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When Life Goes Awry

June 23rd, 2017

Look past your pain to find God’s help.

“If any of you lacks wisdom, ask God, Who gives generously to all.” James 1:5 NIV.

My thoughts and comments today are about, “ When Life Goes Awry.”

Life does not always go well. And when it doesn’t, you either react or respond. It is important to know the difference. Do you feel sorry for yourself? Ask why? Assign blame? Accuse God? Panic? Those are normal reactions. I suggest that a Godly response is better. Have a good cry, then seek God for help and wisdom. Look past your pain to find God’s help to recover.

I have learned a practical definition for wisdom: “Wisdom is the ability to see your situation from God’s perspective.” Trouble misdirects your attention and distorts your focus. James described the origin and character of true wisdom in this way, “The wisdom that comes from heaven is first of all pure; then peace-loving, considerate, submissive, full of mercy and good fruit, impartial and sincere.” James 3:17 NIV.

There is an intriguing story in the early life of David. Already a fugitive sought by King Saul, David and his loyal men returned to their homes only to find that an enemy had raided their village and taken their wives and children as captives. Read 1 Samuel 30:1-20 NIV. What they did can be a pattern for your response when life goes awry.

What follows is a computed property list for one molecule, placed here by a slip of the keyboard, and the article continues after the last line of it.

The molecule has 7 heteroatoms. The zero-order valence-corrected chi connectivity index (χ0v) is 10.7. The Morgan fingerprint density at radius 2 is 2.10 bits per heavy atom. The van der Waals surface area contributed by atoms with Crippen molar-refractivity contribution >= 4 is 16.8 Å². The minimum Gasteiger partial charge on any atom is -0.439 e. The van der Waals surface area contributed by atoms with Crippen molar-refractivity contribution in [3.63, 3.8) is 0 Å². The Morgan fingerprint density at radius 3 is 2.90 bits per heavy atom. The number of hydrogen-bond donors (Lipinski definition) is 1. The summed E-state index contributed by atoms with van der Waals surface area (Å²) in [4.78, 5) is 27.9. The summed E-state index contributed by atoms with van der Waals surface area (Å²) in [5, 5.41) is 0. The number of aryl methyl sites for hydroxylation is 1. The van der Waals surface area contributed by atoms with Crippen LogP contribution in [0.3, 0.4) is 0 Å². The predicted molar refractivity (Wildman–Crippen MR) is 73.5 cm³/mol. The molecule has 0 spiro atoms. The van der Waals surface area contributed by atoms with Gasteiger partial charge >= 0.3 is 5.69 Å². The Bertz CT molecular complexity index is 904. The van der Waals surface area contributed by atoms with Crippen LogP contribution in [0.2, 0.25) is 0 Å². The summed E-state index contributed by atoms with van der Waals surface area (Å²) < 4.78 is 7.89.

First, grieving for a loss is normal. Deal with the reality and disappointment. Initially, grief is normal when things happen that you never anticipated. Such moments come into life. Unfair and unanticipated circumstances happen to all, as well as the reality of spiritual attacks calculated to devastate and diminish.

Next, blaming others is unprofitable. Instead of the enemy who caused their pain, they blamed David for their troubles. In your pain it is tempting to blame someone or something, but that only feeds your anger and despair. Avoid the blame game; it is unproductive, isolating you from any help and distracting from your goal, which is hope and recovery.